As an example, assume you have a table named Person in a database. You retrieve all the records from the Person table and place them in a DataSet. In the Person table is a field named LastName. On the first record, the LastName field is Smith when you retrieve the record. You change the LastName to Jones in the DataSet.
If you call the DataAdapter’s Update method, the query that is run will attempt to update the LastName field for the first record to Jones. However, it will first check to make sure that the current value for the first record in the database is Smith. How does it do this?
If you look at the code generated by the Data Adapter Configuration Wizard, the Update statement contains a WHERE clause that examines the existing value of each field in the database to verify that they match the values that were originally downloaded. In other words, the query takes the values from the Original DataRowVersion of the record and makes sure those values are the ones still in the database. If they are, the values from the Current DataRowVersion are used to update the database. The following code snippet shows the appropriate code for the LastName field:
UPDATE Person SET LastName = @LastName,
WHERE (LastName = @Original_LastName) AND
Me.SqlUpdateCommand1.Connection = Me.SqlConnection1
System.Data.SqlDbType.VarChar, 40, "LastName"))
System.Data.SqlDbType.VarChar, 40, _
System.Data.ParameterDirection.Input, False, _
CType(0, Byte), CType(0, Byte), "LastName", _
The wizard creates parameters to hold the Current and Original versions of each field. You can see the Current version is held in a parameter named @LastName, and the value is pulled from the DataTable simply by calling the field name LastName. However, the parameter @Original_LastName is pulled from the DataTable by specifying that you need the LastName field where the DataRowVersion is Original. In the example above, the Update would attempt to set the LastName field to Jones where the LastName field is Smith.
Note: In this simple example, I left out the primary key field, which you would normally have to ensure you are updating just one record.
Violating optimistic concurrency
In the previous example, you change Smith to Jones for a record. However, before you call the Update method, someone else could change the last name to Anderson. Now, when you call the Update method, the query will attempt to change the LastName field to Jones where the LastName field is Smith. However, no record now has a LastName of Smith, so ADO.NET knows that the record has been updated or deleted, and the update will fail.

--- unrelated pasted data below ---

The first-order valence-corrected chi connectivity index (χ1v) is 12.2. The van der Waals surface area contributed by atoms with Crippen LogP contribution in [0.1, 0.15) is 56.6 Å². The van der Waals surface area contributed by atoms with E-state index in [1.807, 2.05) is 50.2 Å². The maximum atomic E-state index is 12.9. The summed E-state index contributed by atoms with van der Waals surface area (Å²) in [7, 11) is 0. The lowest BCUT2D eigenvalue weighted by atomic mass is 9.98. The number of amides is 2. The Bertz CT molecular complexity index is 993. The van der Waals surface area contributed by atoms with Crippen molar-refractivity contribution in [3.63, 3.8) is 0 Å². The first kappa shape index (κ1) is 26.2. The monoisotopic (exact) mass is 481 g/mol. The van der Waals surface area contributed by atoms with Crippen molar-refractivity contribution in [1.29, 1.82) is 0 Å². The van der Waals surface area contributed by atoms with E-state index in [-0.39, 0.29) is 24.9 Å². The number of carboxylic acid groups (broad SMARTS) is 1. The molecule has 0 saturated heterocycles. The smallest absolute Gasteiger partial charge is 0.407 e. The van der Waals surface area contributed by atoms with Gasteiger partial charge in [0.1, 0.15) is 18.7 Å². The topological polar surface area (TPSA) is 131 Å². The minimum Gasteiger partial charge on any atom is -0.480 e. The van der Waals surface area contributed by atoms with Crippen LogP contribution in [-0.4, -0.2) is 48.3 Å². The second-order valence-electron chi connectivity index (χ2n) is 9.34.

While the wizard generates code to check for optimistic concurrency by default, it does nothing to handle a concurrency violation. In fact, if you change a record and call the Update method after someone else has changed that record, ADO.NET raises an unhandled exception. By default, you will receive the error shown in Figure B.
Obviously, this error is less than useful. Instead, you’ll want to inform the user not just that optimistic concurrency has failed, but what the old and new values for the field happen to be. The next article will cover two ways of handling optimistic concurrency violations and show you how to present that information to the users.
Know how to check for concurrency violations
Catching optimistic concurrency is simple if you use the Data Adapter Configuration Wizard. Even if you create the Update and Delete statements manually, you simply create the WHERE clause that verifies the values in the underlying database match the Original DataRowVersion values in your DataSet. To make sure you can check for optimistic concurrency violations, it's important that you understand the DataRowVersion property of the DataRow. However, handling these violations is not done for you automatically. How you handle these violations will be covered in an upcoming article.